Sunday, April 19, 2009
The idea of the choices we make in our lives came to mind today as I worked as part of a technical fire rescue team to help a young man who had become stranded on a cliff over 100 feet off the ground.
The young man and a friend made a relatively poor decision to climb the face of the cliff without the proper knowledge and equipment that would make it safe. As they climbed higher, the rocks became more and more loose. Unable to move up or down, he held on to a small bush until being lowered to safety. The rescue took more than three hours but thankfully, the outcome was not worse. His friend had not climbed as high and was able to climb down and alert rescuers.
Not every choice we make has the potential for fatal consequences, yet every time we make a choice, something else in our life is impacted. Many choices, picking cloths to wear, what to have for breakfast, have little potential of changing our lives. Other choices, however can impact us dramatically.
As humans, we have the opportunity to choose between things that will make us happy and things that will not. This being the case, it would seem that we would always choose happy. I wish that was the case. Also, if we do not take a minute to think about our choices first, we may make ones that seem like they will bring happiness, and they may initially, but in the end leave us in sorrow.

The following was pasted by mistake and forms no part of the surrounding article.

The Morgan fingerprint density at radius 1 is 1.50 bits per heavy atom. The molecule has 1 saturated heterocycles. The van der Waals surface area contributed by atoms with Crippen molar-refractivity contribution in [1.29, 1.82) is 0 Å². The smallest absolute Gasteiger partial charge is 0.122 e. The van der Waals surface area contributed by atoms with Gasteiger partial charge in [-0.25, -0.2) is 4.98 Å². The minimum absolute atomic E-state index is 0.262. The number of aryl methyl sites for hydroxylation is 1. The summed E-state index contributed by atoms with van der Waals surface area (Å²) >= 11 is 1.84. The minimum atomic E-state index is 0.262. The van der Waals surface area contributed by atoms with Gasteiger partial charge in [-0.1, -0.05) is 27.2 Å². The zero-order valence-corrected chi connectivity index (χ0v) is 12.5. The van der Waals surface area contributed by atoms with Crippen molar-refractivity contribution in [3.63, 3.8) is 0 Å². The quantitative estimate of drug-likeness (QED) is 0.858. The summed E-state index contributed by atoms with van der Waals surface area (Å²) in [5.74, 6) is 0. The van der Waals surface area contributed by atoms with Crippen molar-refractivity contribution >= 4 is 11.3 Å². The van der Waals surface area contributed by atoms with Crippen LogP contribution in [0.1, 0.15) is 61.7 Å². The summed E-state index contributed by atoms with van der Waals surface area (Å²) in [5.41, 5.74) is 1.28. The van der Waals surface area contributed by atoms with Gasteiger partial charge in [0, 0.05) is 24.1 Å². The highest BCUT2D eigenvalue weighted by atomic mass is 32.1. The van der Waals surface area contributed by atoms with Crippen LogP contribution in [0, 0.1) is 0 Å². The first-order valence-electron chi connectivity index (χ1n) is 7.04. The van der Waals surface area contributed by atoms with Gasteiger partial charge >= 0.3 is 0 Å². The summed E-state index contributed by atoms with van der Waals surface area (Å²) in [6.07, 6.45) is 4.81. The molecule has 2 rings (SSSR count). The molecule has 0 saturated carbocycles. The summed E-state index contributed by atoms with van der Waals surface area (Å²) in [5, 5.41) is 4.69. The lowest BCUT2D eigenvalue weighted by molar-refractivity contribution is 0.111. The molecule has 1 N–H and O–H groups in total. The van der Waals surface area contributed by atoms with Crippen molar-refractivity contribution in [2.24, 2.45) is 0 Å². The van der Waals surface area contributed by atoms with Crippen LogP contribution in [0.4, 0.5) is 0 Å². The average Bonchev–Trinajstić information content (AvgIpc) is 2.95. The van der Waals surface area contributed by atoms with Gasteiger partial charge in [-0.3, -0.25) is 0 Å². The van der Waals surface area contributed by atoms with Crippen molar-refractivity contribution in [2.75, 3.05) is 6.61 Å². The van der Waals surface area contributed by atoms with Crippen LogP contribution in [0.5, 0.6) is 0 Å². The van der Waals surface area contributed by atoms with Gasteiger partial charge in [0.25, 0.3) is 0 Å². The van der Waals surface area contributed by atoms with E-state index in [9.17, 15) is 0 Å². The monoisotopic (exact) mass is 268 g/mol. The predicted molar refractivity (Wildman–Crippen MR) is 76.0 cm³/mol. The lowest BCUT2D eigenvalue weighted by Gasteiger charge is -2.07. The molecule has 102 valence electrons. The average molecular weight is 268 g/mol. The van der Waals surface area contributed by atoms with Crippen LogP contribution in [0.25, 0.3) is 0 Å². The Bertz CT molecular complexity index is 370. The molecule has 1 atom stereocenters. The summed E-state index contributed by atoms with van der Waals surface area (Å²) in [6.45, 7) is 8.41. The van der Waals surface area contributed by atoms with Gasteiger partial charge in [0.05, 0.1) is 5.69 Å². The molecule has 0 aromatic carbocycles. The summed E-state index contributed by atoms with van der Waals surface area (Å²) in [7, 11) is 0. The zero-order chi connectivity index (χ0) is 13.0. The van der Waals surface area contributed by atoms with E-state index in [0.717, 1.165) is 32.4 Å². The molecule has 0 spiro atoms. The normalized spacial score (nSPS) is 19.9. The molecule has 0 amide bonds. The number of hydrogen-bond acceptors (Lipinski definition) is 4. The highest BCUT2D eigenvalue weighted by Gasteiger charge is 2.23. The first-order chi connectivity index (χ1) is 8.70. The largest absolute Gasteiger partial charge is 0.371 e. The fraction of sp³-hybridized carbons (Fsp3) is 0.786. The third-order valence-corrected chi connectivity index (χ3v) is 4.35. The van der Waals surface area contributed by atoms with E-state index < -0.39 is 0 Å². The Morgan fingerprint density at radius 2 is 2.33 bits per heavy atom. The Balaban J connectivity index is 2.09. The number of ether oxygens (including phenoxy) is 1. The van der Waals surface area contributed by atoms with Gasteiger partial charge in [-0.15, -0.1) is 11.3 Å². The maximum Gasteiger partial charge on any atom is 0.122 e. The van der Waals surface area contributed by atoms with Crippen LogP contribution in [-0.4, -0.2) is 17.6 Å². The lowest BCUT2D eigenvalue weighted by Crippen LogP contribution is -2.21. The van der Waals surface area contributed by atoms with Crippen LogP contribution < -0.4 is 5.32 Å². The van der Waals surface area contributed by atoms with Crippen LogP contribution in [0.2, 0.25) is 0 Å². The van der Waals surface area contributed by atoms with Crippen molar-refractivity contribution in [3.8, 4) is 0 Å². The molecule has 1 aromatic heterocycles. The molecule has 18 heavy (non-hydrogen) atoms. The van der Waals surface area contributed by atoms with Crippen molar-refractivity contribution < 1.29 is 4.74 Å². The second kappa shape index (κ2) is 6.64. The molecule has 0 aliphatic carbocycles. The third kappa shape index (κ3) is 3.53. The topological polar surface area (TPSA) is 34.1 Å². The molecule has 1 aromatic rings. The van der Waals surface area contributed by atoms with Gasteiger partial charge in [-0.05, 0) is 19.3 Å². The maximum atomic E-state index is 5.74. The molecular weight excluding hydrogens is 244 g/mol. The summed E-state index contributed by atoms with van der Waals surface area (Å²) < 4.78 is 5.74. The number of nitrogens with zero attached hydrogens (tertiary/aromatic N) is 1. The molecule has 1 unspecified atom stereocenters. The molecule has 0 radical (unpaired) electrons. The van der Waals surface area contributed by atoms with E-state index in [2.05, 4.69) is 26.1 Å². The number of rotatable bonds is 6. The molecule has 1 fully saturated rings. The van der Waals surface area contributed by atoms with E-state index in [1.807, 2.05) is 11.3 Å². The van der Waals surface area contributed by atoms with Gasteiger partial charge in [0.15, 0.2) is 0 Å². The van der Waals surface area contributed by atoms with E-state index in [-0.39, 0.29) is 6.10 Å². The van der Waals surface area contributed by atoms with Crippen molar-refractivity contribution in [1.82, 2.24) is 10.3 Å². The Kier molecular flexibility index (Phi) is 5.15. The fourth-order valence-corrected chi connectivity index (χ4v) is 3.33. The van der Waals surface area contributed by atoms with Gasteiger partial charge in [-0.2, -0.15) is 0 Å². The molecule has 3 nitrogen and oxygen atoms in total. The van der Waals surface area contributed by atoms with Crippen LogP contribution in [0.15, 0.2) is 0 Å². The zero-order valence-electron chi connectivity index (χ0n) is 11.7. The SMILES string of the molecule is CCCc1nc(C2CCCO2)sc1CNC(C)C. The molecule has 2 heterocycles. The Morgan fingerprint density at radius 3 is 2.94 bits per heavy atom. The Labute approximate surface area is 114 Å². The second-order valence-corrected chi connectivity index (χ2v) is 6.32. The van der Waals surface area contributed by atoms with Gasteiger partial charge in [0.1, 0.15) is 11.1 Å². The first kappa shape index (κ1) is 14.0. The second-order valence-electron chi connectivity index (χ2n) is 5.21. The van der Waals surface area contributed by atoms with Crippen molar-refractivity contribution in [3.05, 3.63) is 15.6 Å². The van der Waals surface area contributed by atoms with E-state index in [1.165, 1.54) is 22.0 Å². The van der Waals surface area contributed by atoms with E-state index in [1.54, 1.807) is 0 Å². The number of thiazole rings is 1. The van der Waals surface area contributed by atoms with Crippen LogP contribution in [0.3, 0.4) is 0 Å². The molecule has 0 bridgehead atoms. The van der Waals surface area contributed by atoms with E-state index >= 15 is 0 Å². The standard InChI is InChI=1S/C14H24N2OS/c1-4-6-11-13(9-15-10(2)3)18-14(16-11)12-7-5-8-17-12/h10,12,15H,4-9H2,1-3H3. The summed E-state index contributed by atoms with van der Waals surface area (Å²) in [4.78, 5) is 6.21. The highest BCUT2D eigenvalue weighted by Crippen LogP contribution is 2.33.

Think about the choices you have made in your life. I doubt that you intentionally made bad choices but there are likely some that you regret. Bad choices are one of life's greatest teachers. Providing the choice does not kill us, we have the opportunity to learn and not repeat harmful things over and over. For many reasons, we don't always learn these lessons easily.
Repeating harmful actions over and over develops patterns that become familiar. This is another word for addiction. We can be addicted to many things; food, smoking, drugs, anger. Even when we know the thing we are doing harms us, our actions become who we are, making it difficult to quit. We forget that we have choices.
The more understanding we have, both of ourselves and the world around us, the better we can decide which road to take whenever the road forks. When we consider the impact our decisions will have on us now but more importantly later, we will tend to make better choices. We must also consider the impact our decisions will have on others.
Aside from being a little embarrassed and sunburned, the young man I started this story with is fine. Had he fallen, the impact to his friends and family would have had long reaching consequences. I am sure he had not considered this before beginning his climb but perhaps he will next time.